The U.S. healthcare system strength include,
· Technology driven delivery system
· Large and well-trained health workforce
The United States health system has both considerable strengths and notable weaknesses. A robust health sector research programand, for selected services, among the best medical outcomes in the world. Growth in science and technology helps create demand for new services, despite shrinking resources to finance sophisticated care. Americans have relatively few hospital admissions and physician visits but are greater users of expensive technologies like magnetic resonance imaging (MRI) machines. It has a large and well-trained health workforce, and a wide range of high-quality medical specialists, as well as secondary and tertiary institutions.
The U.S. healthcare system weakness include,
· Lack of central governing agency
· High cost
· Delivery of service under imperfect market environment
The health care system suffers from incomplete coverage, underinsurance, and inadequate care for the uninsured patients because have varying degrees of choice in selecting providers. Additional problems include health expenditure levels per person that far exceed all other countries. Available cross-national pricing data suggest that prices for health care are notably higher in the U.S., potentially explaining a large part of the higher health spending. Poor results on many objective and subjective measures of quality and outcomes, an unequal distribution of resources and outcomes across the country and among different population groups and lagging efforts to introduce health information technology. Lack of central governing agency results little or no integration or coordination of the healthcare delivery with high cost of service delivery.
The U.S. healthcare system opportunities include,
· Population as result of the baby boomer
· The Patient Protection and Affordable Care Act (ACA)
· The United States economy is the largest in the world
Health care spending in the U.S. far exceeds that of other high-income countries, even though the U.S. is the only country without a publicly financed universal health system. (Squires, 2015). For the future, since the birth rate in the United States is higher than that of most high-income countries, its dependency ratio, those too young or too old to work, divided by the working-age population, is expected to grow more slowly than in most other high-income countries. The budgetary pressure from demographic ageing on paying for social service programmed will therefore be less acute than in most other high-income countries. Nevertheless, given high costs and mixed performance, major concerns about the macro-level efficiency of the United States health system remain. The Patient Protection and Affordable Care Act (ACA) of 2010 constitutes the most significant health reform in the United States since Medicare, though its adoption was highly controversial, and its content reflects the general American preference for minimal government intervention. Improving coverage is a central aim, with the ACA introducing a requirement for nearly all individuals to have some form of health insurance. The United States economy is the largest in the world, and its gross national income per head is among the highest in the world. The United States has a federal system of government, with substantial authority delegated to its regional governments the 50 states and a historical reluctance regarding central planning or control either at federal or state level.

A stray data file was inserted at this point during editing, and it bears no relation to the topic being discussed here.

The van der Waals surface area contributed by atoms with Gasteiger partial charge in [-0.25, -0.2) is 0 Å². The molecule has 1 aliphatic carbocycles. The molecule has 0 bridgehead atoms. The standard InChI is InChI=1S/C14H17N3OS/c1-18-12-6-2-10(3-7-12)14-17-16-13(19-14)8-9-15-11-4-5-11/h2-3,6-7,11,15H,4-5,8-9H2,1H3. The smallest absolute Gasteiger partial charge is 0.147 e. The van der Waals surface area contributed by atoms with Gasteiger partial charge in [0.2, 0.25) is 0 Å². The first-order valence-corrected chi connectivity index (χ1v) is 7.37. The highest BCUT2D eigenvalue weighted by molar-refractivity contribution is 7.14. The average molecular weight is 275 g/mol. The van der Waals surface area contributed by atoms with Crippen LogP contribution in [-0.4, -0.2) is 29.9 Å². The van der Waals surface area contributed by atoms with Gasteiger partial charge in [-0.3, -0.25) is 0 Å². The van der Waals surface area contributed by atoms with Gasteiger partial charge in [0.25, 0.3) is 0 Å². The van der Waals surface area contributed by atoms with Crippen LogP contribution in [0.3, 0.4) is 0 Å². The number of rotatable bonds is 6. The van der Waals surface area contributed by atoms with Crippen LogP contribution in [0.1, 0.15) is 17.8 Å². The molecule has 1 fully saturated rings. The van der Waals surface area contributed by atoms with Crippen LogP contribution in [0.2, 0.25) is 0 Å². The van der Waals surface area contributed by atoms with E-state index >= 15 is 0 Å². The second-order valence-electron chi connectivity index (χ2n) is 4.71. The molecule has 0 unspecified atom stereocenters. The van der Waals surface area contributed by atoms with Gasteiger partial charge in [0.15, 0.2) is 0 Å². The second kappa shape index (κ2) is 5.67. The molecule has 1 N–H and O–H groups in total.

The U.S. healthcare system threats include,
· Reduction in expectancy
· Unequal in Access to healthcare services
· Legal Risk
Compared to other high-income countries, life expectancy in the United States is lower and mortality is higher, although there is disagreement over whether this relatively poor performance on mortality is due to structural problems with the health-care system. Because a myriad of cultural, socioeconomic, environmental and genetic factors affects health status, it is difficult to determine the extent to which deficiencies are health-system related, though it seems that at least some of the problems with United States performance with respect to health outcomes are a result of poor access to care. The absence of insurance inhibits a patient’s ability to receive well-directed, coordinated, and continuous care to primary and specialty services if referred. Legal risk affects the decision making of the health practitioners resulting from the tendency of lawsuit. This contributes to the high cost and inefficiency in the healthcare system.
Squires, D., & Anderson, C. (2015). US health care from a global perspective: spending, use of services, prices, and health in 13 countries. The Commonwealth Fund, 15, 1-16.